Emergency and Disaster Management, Event Detection Systems, Water Quality Monitoring, Water Security, Water Technology Innovations

How Do I Know That My Model Is Accurate?

Here is the second water quality monitoring post by guest blogger, Eyal Brill PhD, who is the Chief Scientist and Developer of the BlueBox Intelligent Event Detection System for Whitewater’s Quality and Security Division, and Professor at the Holon Institute of Technololgy in Israel.

Models for water quality event detection are mainly statistical models. They try to capture historical trends and events in order to detect if something abnormal is occurring. The life cycle of such a model includes a constant inspection of its results in order to be able to answer a simple question: How do I know that my model is good and when it is time to recalibrate?

A common approach to this issue is to use the ROC curve. The ROC is the ratio between True positive and false positive. In other words we are examining how many times my model triggers false alarms relative to the amount of TRUE alarms it fires for a given period of time. Figure 1 explains this approach.

Figure 1: ROC curve. Source Wikipedia term for ROC

The horizontal axis counts the false positives. The vertical axis counts the TRUE alarms. The blue curve shows the ratio between the two. It can be seen that in order to detect 80 true alarms the system generates about 10 false alarms. This is a ratio of 1 to 8. The more curved the blue line is, the better the detecting system.

Question: Is a model with an infinite ratio of ROC a good one? In terms of figure 1, if the blue line would have climbed directly from zero to 100, would it make us happy?

Answer: Always NO!!

Why? The answer to that is based on two (2) reasons.

The first is related to the fact that the weight of TRUE positive and FALSE NEGATIVE should not be equal. 9 out of 10 managers of a water utility would say that they can tolerate false positive to some degree, but they have zero tolerance for a false negative. (i.e. they can’t accept a situation in which customers received contaminated water because the water distribution system failed to detect it.) A false positive may cause a loss of money and organizational irritation, however a false negative may lead to loss of life!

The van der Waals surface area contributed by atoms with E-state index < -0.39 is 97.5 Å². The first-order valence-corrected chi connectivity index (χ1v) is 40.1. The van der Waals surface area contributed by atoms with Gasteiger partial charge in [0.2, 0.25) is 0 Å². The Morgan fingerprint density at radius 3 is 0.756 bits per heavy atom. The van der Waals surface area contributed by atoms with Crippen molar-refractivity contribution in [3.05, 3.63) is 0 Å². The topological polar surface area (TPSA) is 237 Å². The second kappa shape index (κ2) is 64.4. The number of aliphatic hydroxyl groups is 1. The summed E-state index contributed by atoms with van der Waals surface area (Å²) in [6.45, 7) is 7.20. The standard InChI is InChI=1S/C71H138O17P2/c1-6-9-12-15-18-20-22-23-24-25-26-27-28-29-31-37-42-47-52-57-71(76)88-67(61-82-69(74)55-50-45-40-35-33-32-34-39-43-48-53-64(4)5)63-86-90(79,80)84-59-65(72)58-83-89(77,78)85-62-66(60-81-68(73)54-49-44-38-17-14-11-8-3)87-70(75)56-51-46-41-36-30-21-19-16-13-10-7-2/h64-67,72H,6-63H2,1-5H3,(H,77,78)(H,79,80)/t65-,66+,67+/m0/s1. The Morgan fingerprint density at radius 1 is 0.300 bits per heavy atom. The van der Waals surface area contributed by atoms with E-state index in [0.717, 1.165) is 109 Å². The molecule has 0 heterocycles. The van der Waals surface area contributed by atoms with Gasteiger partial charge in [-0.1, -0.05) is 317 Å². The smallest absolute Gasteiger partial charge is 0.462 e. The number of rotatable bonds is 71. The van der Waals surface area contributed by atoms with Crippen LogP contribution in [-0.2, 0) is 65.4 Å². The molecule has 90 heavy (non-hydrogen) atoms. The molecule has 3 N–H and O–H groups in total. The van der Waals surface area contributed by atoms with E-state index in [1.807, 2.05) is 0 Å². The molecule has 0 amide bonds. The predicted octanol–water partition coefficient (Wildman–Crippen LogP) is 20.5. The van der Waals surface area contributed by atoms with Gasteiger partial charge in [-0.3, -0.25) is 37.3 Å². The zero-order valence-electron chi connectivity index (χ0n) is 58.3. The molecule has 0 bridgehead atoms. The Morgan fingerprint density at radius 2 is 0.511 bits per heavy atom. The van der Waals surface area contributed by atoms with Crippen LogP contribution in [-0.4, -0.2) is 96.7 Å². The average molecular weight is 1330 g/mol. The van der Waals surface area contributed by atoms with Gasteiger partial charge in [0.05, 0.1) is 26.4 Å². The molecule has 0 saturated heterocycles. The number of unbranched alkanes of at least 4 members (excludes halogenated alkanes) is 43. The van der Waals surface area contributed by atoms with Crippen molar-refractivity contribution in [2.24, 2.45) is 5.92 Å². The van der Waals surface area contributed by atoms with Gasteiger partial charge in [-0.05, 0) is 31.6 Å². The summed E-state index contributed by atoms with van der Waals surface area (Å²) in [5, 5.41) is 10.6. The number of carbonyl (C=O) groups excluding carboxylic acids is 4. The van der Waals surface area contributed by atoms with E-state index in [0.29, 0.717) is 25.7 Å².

Conclusion: So we need some way to weight differently a False positive and a false negative.

But this is not the end of the story. Imagine two systems that have exactly the same ROC. But the first one achieves this result in a data set of 10,000 records while the second one has the same ratio with a dataset of 1,000,000 records. Clearly that the second one is better. Why? The more records you process the higher the chances are for mistakes. If a system runs ten times more records and the amount of mistakes remains constant, it is better.

Question: Is there a statistical method that covers all of these scenarios? In other words, is there a measurement that takes into account the True positive, False positive, False negative and True negative?

Answer: Yes. Choen’s Kappa.

Assume that we ask two experts to express their opinion about a group of individuals who apply for a job. Some of the candidates will be rejected by expert A or B. Some by both and some will be accepted by both. The Kappa measures the chances that both experts agree randomly or based on concrete information. The Kappa has a range of 1 to -1.  A value of 1 means that the two experts completely agree.  A value of -1 means that the two experts completely disagree. This indicates that any candidate that was accepted by expert A was rejected by expert B and visa-versa. A value of zero (0) means that the agreement between the two experts is random.

…Now, how is this related to our case? Table 1 below explains.

Table 1: Kappa basics

The two experts in our example above are the Model and the actual data. The middle cells in table 1 show all four possible options between the two “Experts”.

The value of Kappa is calculated by the following formula:

K = (P – Pe)/(1-Pe)

Where P is the proportion of units where there is agreement, and Pe the proportion of units which would be expected to agree by chance.

The following numerical example will make it clear. Table 2 gives the performance of a model.

Table 2: Numerical example

For example 61 times the model said that the water is not ok and rightly so, as the actual data revealed the water was not ok.

The Pe value is calculated by [ (63-67)/94 + (31-27)/ 94]/ 94 = 0.572

The P value is calculated by (61 + 25)/94 = 0.915

And thus the Kappa value will be: (0.915 – 0.572)/(1-0.572) = 0.801

Statistical theory has ranked kappa values about 0.8 as EXCELLENT, values between 0.6 to 0.8 as GOOD, values between 0.4 to 0.6 as FAIR and values below 0.4 as POOR.

Two final remarks.

Question 1: What do we put in the cells of table 1?

Answer: Days, hours, events.

Question 2: How do we weigh false negative more.

Answer: We multiply its cell by factor.

If you’re interested in learning more about the BlueBox Intelligent Event Detection System, you can download the datasheet from the Box.Net media kit application in the right side tool bar of the blog.

For more background about this method or about Chen’s kappa for cases with more than two options just Google it and you will get plenty of that.



About noahmorgenstern

Entrepreneurial Warlock, mCouponing evangelist, NFC Rabbi, Innovation and Business Intelligence Imam, Secular World Shaker, and General All Around Good Guy


3 thoughts on “How Do I Know That My Model Is Accurate?

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